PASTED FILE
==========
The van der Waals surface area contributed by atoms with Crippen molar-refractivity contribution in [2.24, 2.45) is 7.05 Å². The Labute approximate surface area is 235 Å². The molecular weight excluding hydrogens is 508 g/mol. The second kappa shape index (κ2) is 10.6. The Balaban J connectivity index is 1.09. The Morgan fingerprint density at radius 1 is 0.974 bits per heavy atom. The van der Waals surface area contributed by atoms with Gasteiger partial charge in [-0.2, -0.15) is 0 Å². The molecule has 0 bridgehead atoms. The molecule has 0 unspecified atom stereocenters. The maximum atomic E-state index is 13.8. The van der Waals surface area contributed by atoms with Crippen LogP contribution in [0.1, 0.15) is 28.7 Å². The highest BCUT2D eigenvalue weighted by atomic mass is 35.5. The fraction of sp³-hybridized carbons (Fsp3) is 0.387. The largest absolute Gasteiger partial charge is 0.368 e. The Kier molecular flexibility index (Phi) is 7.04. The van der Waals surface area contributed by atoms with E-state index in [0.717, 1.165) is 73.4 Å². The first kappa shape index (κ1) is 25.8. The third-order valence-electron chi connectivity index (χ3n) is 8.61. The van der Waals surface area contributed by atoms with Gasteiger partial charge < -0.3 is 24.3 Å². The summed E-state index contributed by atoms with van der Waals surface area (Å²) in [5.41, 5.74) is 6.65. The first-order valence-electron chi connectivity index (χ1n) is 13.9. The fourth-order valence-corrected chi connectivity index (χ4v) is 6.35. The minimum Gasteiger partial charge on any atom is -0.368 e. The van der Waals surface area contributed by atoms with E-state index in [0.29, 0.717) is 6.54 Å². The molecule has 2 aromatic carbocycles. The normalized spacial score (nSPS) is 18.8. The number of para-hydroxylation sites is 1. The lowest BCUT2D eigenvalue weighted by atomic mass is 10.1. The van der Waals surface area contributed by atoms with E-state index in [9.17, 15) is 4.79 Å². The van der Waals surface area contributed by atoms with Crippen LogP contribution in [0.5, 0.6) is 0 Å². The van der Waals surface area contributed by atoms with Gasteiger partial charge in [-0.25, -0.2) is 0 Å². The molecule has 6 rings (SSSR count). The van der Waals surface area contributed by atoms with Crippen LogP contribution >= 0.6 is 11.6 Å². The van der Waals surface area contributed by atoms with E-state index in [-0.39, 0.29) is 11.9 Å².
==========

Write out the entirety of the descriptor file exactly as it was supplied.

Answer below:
The van der Waals surface area contributed by atoms with Crippen molar-refractivity contribution in [2.24, 2.45) is 7.05 Å². The Labute approximate surface area is 235 Å². The molecular weight excluding hydrogens is 508 g/mol. The second kappa shape index (κ2) is 10.6. The Balaban J connectivity index is 1.09. The Morgan fingerprint density at radius 1 is 0.974 bits per heavy atom. The van der Waals surface area contributed by atoms with Gasteiger partial charge in [-0.2, -0.15) is 0 Å². The molecule has 0 bridgehead atoms. The molecule has 0 unspecified atom stereocenters. The maximum atomic E-state index is 13.8. The van der Waals surface area contributed by atoms with Crippen LogP contribution in [0.1, 0.15) is 28.7 Å². The highest BCUT2D eigenvalue weighted by atomic mass is 35.5. The fraction of sp³-hybridized carbons (Fsp3) is 0.387. The largest absolute Gasteiger partial charge is 0.368 e. The Kier molecular flexibility index (Phi) is 7.04. The van der Waals surface area contributed by atoms with E-state index in [0.717, 1.165) is 73.4 Å². The first kappa shape index (κ1) is 25.8. The third-order valence-electron chi connectivity index (χ3n) is 8.61. The van der Waals surface area contributed by atoms with Gasteiger partial charge < -0.3 is 24.3 Å². The summed E-state index contributed by atoms with van der Waals surface area (Å²) in [5.41, 5.74) is 6.65. The first-order valence-electron chi connectivity index (χ1n) is 13.9. The fourth-order valence-corrected chi connectivity index (χ4v) is 6.35. The minimum Gasteiger partial charge on any atom is -0.368 e. The van der Waals surface area contributed by atoms with E-state index in [0.29, 0.717) is 6.54 Å². The molecule has 2 aromatic carbocycles. The normalized spacial score (nSPS) is 18.8. The number of para-hydroxylation sites is 1. The lowest BCUT2D eigenvalue weighted by atomic mass is 10.1. The van der Waals surface area contributed by atoms with E-state index in [9.17, 15) is 4.79 Å². The van der Waals surface area contributed by atoms with Crippen LogP contribution in [0.5, 0.6) is 0 Å². The van der Waals surface area contributed by atoms with Gasteiger partial charge in [-0.25, -0.2) is 0 Å². The molecule has 6 rings (SSSR count). The van der Waals surface area contributed by atoms with Crippen LogP contribution >= 0.6 is 11.6 Å². The van der Waals surface area contributed by atoms with E-state index in [-0.39, 0.29) is 11.9 Å².